Coking coal developer Rocklands Richfield has halted takeover negotiations with Indian company Jindal Steel and Power.
The news caused shareholders to offload their stocks yesterday, with the company’s share price falling 25.42% from 27 cents to close at 22 cents.
The share price has also fallen 37.36 percentage points from 29.5 cents since the beginning of the week. Since September last year, the company has fielded takeover bids from Jindal, fellow Indian company Essar and China’s Meijin Energy Group.
Jindal matched Meijin’s offer, which valued Rocklands at $197 million, in January.
In a statement, Rocklands chairman Benny Wu said the board had terminated the discussions with Jindal because it concluded the deal was no longer in the best interests of the shareholders.
“Rocklands has invested substantial senior management time and other resources in its extensive discussions with Jindal,” he said.
“But, based on the latest Jindal proposal, the board no longer considers it in the shareholder’s best interests to continue these discussions.”
The company controls three high-grade coking coal deposits in the Bowen Basin of Queensland, Hillalong, Richfield and Rocklands, covering a total of 1200 km².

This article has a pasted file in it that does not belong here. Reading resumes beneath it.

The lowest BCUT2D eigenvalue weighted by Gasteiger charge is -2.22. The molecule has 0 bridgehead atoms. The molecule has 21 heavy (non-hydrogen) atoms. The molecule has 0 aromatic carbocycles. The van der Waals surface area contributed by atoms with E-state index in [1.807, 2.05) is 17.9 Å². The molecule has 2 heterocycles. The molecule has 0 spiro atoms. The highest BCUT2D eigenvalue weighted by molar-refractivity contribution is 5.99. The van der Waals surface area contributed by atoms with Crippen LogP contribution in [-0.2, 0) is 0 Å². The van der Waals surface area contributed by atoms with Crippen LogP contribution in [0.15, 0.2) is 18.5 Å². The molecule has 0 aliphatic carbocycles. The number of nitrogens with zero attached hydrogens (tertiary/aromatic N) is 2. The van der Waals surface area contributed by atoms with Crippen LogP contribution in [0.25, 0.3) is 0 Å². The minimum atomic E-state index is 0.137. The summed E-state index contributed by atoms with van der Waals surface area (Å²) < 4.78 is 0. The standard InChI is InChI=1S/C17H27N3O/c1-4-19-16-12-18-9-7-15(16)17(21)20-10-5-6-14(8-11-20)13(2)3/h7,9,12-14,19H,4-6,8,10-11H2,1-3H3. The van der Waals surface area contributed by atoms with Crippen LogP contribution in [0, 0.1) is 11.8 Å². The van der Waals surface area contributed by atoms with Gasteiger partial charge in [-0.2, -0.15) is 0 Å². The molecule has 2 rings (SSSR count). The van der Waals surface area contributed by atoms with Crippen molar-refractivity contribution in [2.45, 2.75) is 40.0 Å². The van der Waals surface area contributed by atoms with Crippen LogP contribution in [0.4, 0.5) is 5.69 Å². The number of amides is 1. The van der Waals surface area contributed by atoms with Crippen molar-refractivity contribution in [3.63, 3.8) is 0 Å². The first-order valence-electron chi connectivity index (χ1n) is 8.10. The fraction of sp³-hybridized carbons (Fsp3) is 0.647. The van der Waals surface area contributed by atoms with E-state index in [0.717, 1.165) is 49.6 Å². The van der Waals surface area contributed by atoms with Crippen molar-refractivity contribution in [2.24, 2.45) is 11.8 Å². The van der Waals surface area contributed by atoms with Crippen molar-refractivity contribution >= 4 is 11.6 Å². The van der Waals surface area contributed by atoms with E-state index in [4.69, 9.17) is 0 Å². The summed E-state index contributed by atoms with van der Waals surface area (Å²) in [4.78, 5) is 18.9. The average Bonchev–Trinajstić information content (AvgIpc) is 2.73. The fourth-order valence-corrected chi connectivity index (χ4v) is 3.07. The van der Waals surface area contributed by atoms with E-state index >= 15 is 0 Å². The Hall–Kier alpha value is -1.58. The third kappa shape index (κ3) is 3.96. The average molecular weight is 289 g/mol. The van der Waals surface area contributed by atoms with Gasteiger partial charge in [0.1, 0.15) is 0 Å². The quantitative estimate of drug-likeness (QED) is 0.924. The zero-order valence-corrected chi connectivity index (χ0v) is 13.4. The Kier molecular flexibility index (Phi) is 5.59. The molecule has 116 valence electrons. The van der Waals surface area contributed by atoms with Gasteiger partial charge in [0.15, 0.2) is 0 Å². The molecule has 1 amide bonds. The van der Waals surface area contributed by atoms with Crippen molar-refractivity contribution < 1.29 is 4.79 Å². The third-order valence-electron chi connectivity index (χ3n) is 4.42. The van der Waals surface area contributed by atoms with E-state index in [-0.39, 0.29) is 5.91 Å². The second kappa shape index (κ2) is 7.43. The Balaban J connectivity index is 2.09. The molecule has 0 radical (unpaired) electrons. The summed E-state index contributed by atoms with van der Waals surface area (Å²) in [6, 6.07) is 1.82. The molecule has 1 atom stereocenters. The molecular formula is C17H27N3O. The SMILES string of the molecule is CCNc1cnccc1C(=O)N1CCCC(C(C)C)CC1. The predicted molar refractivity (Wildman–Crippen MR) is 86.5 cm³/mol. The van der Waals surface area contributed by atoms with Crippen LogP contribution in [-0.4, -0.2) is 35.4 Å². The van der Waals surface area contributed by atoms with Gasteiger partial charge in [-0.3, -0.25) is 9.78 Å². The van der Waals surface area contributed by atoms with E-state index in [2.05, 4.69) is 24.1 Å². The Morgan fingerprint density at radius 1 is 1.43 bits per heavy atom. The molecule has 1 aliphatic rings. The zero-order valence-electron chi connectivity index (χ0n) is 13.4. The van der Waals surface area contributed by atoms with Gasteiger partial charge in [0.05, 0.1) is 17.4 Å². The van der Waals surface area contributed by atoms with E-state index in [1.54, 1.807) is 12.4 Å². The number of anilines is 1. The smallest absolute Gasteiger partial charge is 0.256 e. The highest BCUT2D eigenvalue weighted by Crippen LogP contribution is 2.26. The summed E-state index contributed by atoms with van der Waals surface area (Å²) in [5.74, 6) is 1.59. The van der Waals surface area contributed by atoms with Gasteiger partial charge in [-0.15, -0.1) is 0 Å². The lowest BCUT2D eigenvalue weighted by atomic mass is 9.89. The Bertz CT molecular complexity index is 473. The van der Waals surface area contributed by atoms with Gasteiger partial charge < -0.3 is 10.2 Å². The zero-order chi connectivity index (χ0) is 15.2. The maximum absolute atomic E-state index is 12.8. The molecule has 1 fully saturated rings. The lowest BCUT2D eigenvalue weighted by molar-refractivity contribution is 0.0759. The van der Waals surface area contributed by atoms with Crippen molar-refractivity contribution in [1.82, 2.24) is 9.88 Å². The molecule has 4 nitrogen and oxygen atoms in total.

Rocklands also acquired steelmaker China Coke and Chemicals in 2007 and is planning to triple its output from 480,000 tonnes per annum to 1.2 million tonnes per annum.
In the event of a successful takeover, Jindal would have gained drilling access to Rocklands’ tenements, control of the China operations and the right to appoint a nominee to the target’s board.
The directors said they were confident of Rocklands’ prospects, due to the improved outlook for the global metallurgical coal sector.
The board will consider future opportunities under its current ownership structure.